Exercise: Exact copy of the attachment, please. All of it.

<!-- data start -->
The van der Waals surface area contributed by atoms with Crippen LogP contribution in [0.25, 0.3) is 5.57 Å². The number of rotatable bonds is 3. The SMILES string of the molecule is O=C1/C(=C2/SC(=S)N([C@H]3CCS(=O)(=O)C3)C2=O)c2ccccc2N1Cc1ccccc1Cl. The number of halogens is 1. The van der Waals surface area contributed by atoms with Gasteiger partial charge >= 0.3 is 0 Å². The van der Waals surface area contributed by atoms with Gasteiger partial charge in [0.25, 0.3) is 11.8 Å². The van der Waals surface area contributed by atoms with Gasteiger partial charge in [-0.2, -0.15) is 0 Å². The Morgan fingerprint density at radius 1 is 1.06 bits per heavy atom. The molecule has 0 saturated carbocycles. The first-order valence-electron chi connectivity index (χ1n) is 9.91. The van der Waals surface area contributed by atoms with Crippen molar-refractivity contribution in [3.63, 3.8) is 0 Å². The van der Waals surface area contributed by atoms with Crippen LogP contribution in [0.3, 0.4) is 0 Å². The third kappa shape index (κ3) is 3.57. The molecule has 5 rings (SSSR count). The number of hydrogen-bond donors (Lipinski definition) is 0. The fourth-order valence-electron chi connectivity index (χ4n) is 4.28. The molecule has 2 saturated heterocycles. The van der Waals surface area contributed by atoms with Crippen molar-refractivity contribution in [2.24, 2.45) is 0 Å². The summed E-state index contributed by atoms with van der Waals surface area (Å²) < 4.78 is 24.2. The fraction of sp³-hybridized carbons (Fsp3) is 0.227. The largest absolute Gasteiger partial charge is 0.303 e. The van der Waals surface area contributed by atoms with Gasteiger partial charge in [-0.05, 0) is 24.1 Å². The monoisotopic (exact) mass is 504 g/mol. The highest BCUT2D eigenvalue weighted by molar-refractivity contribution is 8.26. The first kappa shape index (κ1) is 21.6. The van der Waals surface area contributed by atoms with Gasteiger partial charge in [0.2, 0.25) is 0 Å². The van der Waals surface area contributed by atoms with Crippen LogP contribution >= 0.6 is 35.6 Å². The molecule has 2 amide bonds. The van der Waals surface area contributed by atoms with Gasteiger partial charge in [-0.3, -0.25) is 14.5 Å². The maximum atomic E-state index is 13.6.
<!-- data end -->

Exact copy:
The van der Waals surface area contributed by atoms with Crippen LogP contribution in [0.25, 0.3) is 5.57 Å². The number of rotatable bonds is 3. The SMILES string of the molecule is O=C1/C(=C2/SC(=S)N([C@H]3CCS(=O)(=O)C3)C2=O)c2ccccc2N1Cc1ccccc1Cl. The number of halogens is 1. The van der Waals surface area contributed by atoms with Gasteiger partial charge >= 0.3 is 0 Å². The van der Waals surface area contributed by atoms with Gasteiger partial charge in [0.25, 0.3) is 11.8 Å². The van der Waals surface area contributed by atoms with Gasteiger partial charge in [-0.2, -0.15) is 0 Å². The Morgan fingerprint density at radius 1 is 1.06 bits per heavy atom. The molecule has 0 saturated carbocycles. The first-order valence-electron chi connectivity index (χ1n) is 9.91. The van der Waals surface area contributed by atoms with Crippen molar-refractivity contribution in [3.63, 3.8) is 0 Å². The van der Waals surface area contributed by atoms with Crippen LogP contribution in [0.3, 0.4) is 0 Å². The third kappa shape index (κ3) is 3.57. The molecule has 5 rings (SSSR count). The number of hydrogen-bond donors (Lipinski definition) is 0. The fourth-order valence-electron chi connectivity index (χ4n) is 4.28. The molecule has 2 saturated heterocycles. The van der Waals surface area contributed by atoms with Crippen molar-refractivity contribution in [2.24, 2.45) is 0 Å². The summed E-state index contributed by atoms with van der Waals surface area (Å²) < 4.78 is 24.2. The fraction of sp³-hybridized carbons (Fsp3) is 0.227. The largest absolute Gasteiger partial charge is 0.303 e. The van der Waals surface area contributed by atoms with Gasteiger partial charge in [-0.05, 0) is 24.1 Å². The monoisotopic (exact) mass is 504 g/mol. The highest BCUT2D eigenvalue weighted by molar-refractivity contribution is 8.26. The first kappa shape index (κ1) is 21.6. The van der Waals surface area contributed by atoms with Gasteiger partial charge in [0.2, 0.25) is 0 Å². The van der Waals surface area contributed by atoms with Crippen LogP contribution >= 0.6 is 35.6 Å². The molecule has 2 amide bonds. The van der Waals surface area contributed by atoms with Gasteiger partial charge in [-0.3, -0.25) is 14.5 Å². The maximum atomic E-state index is 13.6.